Supply chain management that moves goods back from buyers to sellers or manufacturers is known as reverse logistics.
Reverse logistics are needed for procedures like returns or recycling after a customer receives a product.
Reverse logistics begin at the customer and work their way backward through the supply chain to the manufacturer or the distributor.
Reverse logistics can also refer to procedures where the customer is in charge of the product's final disposal, such as recycling, refurbishing, or resale.
Reverse logistics is employed when?
When goods return from their destination back through the supply chain to the seller and possibly back to the suppliers, organisations use reverse logistics.
The objective is to sell the product or recover some value from it.
Returns are worth almost a trillion dollars globally every year and have increased in frequency with the rise of ecommerce.
Recovering value and encouraging customer repurchase are the goals of reverse logistics.
At least 30% of items ordered online are returned, compared to less than 10% of in-store purchases.
Reverse logistics is a clever strategy used by savvy businesses to increase repeat business and customer loyalty while reducing return-related losses.
Traditional versus Reverse Logistics
In a traditional product flow, suppliers come first, then a factory or distributor.
The products then travel to stores and customers from there.
Reverse logistics management begins with the customer and works backwards to return goods to any location along the supply chain.
Wellplanned supply chains can handle some requirements for reverse logistics and are adaptable to changes.
Products can be sent back to the original supplier or one level up the supply chain using this reverse process.
They even have the option of returning goods to regular sales or discount channels (like liquidators).
The Workings of Reverse Logistics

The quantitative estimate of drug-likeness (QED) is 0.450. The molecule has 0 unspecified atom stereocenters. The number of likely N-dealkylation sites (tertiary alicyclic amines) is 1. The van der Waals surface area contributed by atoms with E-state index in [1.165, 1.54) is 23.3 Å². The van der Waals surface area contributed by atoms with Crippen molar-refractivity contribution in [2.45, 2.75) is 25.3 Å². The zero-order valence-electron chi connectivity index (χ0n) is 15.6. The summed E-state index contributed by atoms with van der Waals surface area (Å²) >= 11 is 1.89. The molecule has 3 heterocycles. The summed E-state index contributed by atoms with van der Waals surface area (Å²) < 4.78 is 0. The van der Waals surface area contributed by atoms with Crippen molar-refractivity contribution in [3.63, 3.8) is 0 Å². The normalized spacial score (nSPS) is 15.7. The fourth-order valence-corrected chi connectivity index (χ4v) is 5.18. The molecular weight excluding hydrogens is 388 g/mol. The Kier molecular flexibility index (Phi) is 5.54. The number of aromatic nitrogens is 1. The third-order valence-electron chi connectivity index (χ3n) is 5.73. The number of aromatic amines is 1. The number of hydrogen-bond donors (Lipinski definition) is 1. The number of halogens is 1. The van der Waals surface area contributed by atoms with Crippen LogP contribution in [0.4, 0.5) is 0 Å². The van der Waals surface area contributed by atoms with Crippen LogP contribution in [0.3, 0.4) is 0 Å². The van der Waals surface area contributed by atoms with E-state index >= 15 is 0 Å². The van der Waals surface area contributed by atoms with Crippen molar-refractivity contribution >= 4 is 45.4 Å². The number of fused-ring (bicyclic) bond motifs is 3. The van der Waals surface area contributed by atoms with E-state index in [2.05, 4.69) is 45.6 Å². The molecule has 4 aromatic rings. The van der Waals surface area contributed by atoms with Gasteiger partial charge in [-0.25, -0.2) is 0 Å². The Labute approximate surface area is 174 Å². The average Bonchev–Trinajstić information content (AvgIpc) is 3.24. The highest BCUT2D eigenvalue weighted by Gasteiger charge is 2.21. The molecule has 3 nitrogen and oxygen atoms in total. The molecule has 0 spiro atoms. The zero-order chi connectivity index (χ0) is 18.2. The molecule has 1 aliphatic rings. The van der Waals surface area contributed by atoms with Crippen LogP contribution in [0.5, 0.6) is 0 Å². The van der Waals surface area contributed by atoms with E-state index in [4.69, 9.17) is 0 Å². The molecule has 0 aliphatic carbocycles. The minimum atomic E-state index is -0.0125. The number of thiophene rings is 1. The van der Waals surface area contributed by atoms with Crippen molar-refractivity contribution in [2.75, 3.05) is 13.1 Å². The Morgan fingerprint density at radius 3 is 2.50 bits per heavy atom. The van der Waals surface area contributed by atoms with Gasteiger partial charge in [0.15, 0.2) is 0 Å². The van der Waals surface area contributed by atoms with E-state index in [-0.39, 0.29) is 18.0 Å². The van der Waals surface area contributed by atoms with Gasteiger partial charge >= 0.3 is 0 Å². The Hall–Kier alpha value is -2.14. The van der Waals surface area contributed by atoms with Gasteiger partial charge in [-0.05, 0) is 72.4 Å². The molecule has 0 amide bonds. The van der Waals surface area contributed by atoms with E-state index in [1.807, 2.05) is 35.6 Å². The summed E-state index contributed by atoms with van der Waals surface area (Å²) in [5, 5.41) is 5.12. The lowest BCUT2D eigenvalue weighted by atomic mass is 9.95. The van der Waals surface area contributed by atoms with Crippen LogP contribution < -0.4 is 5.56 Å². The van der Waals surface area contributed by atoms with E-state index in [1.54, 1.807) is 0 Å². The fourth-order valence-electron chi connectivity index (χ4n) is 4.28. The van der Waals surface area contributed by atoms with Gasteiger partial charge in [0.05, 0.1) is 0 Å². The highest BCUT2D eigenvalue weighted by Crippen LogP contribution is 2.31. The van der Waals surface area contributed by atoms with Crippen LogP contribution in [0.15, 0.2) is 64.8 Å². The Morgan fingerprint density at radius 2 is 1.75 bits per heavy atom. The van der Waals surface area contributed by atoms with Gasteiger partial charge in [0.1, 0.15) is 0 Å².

Reverse logistics involves moving goods at least one step backward from the traditional end of the supply chain.
Various plans and controls may be used in this process.
Some businesses favour outsourcing this work.
Logistics Reverse Process
Purchasing surplus goods and materials as well as managing returns are part of the reverse logistics process.
Any leases or renovations must also be handled by the procedure.
The management of reverse logistics varies across industries, and there are various financial incentives for doing so.
For example, in the beverage industry, the reverse logistics process uses empty tap containers. Beverage production companies want to recapture the value of their containers by reusing them. This requires planning transportation, managing shipping loads and cleaning the containers.
In the construction industry, reverse logistics moves and recycles salvaged materials to new sites. As the construction industry adopts more sustainable practices to reduce waste, there is an opportunity for cost savings by using reverse logistics.
In the food industry, reverse logistics is responsible for returning packaging materials and pallets. Companies also must deal with rejected food shipments. Rejections can create logistical challenges due to delays that lead to food spoilage and concerns over tampering. The Reverse Logistics Association is developing secure, quick, reliable, login (SQRL) codes on packaging to provide detailed product information and address these logistical challenges.
Good Reverse Logistics: 5 Steps
1. Complete the Return
When a customer indicates they want to return a product, the return process begins.
This step should specify the product's condition and include a return authorization.
Additionally, this procedure entails planning return shipments, approving refunds, and exchanging defective items.
2. Handle returns
Once a returned item has been delivered to your location or a centralised processing facility, examine it to determine the type of return it falls under.
(Note: If your reverse logistics are optimised, you should be aware of where the product needs to go even before it arrives.)
Products should be sorted according to their intended use: repair, resell as new, resell as a return, recycle, scrap, or refurbish.
3. Move the returns along
By delivering fixable items to the repair department, you can cut down on your daily waste.
Move the returned item/equipment to the repair area after examining it and determining whether it can be fixed.
If possible, sell any parts that can be sold.
Send any products or parts that you can't repair, repurpose, or sell to the local recycling facility.
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